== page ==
Day 184 (1): E.B.C. trek day 10, Watching sunrise from Kala Patthar (5550m)
Gorak Shep Travel Blog› entry 224 of 260 › view all entries
Thanks to the people I met here and/or travelled with: John (Scotland), Kirsten (Australia), Matt (Australia) & Helen (UK)
At 4.30 I got out of bed and dressed myself in as many layers of clothing as I could. It was freezing cold, even when wearing longjohns, trousers, waterproof pants, thermal pyjamas, two T-shirts, a longsleeve, two fleeces, a wind proof jacket, two pairs of fleece gloves, mittens, a fleece scarf and a woolly hat.
In pitch black darkness we started the climb to the top of Kala Patthar to watch the sun rise over Everest.
Without wanting to sound too dramatic, this is probably the hardest thing I have ever done in my life. Climbing up the steep mountain in these oxygen deprived and cold conditions is incredibly hard. Every three steps I had to stop and catch my breath.
I made it to the top though. In fact, John and I were amongst the first to make it to the top (although we were beaten by our guides, who did a bit of showing off by sprinting the last part to the top). Crawling down on the narrow and windy rocks to take some pictures, the views were amazing, even if Everest was still shrouded in clouds. 360 degrees around us there were massive snowcapped peaks: Lobuche, Changri, Chumbu, Pumo Ri, Lingtren, Khumbutse, Changtse, Everest, Nuptse, Ama Dablam - all peaks over 6000 metres high.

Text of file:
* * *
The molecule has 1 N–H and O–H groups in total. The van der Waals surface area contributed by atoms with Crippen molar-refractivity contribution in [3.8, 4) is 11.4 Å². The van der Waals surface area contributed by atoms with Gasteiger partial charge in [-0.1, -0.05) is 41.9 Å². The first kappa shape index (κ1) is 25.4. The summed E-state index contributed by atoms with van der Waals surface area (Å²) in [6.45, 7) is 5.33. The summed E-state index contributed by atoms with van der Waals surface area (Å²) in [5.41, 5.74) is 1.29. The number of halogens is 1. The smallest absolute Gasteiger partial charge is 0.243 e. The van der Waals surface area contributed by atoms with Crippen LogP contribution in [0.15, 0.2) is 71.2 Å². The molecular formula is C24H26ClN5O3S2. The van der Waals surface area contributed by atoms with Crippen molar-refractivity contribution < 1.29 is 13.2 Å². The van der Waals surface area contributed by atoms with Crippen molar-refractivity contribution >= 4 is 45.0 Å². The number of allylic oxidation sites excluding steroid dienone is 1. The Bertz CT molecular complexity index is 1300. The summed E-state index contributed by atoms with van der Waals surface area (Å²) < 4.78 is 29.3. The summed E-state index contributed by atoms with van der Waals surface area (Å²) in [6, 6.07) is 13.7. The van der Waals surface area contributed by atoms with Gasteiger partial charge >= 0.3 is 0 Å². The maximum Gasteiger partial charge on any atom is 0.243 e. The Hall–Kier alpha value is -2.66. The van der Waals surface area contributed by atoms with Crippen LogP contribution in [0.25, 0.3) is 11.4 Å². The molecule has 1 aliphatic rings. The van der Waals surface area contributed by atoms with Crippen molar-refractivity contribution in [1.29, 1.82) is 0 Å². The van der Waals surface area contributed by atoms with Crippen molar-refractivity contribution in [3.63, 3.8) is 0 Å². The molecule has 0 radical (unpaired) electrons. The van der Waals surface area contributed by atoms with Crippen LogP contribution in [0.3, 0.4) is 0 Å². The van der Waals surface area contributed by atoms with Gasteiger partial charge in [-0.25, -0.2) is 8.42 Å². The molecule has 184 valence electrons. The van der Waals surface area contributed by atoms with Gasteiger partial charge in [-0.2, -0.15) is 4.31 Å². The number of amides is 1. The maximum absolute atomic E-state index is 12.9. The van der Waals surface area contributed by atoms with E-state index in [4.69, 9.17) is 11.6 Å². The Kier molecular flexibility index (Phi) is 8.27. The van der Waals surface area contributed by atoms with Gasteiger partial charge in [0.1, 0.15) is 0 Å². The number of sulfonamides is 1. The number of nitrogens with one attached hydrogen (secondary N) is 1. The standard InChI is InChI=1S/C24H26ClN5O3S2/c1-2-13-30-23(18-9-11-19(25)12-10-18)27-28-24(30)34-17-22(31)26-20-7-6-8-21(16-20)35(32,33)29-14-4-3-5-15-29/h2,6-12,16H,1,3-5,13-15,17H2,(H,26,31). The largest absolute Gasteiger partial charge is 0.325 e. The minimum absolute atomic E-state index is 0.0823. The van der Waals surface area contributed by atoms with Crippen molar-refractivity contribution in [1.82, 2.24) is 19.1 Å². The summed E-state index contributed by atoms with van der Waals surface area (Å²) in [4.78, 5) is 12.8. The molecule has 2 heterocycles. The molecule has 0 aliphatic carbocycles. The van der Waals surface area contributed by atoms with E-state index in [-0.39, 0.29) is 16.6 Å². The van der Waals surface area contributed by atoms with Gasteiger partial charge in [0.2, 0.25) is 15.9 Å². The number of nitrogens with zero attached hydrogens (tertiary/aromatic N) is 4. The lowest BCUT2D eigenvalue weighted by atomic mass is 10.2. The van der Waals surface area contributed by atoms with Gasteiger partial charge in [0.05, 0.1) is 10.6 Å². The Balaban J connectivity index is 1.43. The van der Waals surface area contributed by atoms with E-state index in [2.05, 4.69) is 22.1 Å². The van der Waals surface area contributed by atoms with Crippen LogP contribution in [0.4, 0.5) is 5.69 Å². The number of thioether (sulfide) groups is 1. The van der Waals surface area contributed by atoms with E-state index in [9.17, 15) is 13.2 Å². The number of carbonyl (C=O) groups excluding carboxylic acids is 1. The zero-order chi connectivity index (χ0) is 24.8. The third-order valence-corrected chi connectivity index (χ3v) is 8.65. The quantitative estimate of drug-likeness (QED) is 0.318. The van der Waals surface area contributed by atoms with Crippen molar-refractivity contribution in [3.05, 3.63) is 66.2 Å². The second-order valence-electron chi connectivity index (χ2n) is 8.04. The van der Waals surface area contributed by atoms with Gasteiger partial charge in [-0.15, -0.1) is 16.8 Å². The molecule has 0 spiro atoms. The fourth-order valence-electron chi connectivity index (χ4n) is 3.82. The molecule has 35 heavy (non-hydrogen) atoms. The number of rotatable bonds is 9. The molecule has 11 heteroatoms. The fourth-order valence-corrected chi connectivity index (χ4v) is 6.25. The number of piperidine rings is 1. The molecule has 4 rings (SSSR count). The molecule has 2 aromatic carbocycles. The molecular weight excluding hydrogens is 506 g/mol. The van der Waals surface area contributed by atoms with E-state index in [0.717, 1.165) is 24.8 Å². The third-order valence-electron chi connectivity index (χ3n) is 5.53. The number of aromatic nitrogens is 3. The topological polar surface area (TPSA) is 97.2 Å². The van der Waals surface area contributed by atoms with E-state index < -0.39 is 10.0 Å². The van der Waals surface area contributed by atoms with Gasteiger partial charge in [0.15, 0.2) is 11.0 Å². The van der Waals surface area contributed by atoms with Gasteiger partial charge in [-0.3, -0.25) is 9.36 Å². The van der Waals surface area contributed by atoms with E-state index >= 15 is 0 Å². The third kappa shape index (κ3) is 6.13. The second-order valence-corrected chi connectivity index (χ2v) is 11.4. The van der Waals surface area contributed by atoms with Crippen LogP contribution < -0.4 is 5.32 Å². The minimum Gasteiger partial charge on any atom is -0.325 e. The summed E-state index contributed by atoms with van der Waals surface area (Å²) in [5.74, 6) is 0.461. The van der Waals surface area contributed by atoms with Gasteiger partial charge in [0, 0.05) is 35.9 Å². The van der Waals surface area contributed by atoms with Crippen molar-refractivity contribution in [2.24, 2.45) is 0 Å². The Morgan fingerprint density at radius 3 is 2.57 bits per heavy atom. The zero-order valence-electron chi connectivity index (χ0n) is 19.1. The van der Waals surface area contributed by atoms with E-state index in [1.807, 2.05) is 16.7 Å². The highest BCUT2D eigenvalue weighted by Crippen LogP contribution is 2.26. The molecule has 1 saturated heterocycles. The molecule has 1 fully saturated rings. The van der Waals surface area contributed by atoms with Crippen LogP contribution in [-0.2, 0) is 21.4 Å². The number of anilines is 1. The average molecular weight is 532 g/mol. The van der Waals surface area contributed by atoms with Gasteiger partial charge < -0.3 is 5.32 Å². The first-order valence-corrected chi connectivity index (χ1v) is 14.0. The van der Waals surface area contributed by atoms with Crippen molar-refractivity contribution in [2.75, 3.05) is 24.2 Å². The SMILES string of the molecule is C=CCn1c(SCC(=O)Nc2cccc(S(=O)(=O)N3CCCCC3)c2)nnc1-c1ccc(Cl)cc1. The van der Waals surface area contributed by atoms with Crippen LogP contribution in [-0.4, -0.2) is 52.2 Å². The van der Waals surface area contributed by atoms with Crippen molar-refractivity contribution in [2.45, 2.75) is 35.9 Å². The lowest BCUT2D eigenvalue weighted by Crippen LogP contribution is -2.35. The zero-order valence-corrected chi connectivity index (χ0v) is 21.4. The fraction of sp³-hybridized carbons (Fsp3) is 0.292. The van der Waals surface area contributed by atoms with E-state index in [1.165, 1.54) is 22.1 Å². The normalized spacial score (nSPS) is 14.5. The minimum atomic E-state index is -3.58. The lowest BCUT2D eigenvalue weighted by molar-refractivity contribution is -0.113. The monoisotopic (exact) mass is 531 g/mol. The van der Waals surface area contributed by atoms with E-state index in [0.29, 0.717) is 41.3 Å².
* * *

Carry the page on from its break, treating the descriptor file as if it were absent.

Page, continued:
I had wanted to stay up at Kala Patthar until the sun had reached above the mountain tops. I expected the weather to clear between 7 and 8, as it had done so the previous days. But it was just too freezing cold to stay at the windy mountain top.
Halfway down we caught up with an English/Australian couple we had met the previous day, Matt and Helen. As the clouds seemed to be lifting and the sun had slowly started to warm up the atmosphere, we decided to wait a while for Everest to show itself. Although the views were marginally less than from the top of the mountain, it was still bloody impressive to see the near-perfect pyramid of Everest appear above the ridge of Nuptse.
I know it sounds cliché, but this was the highlight of the trek. Both literally and figuratively.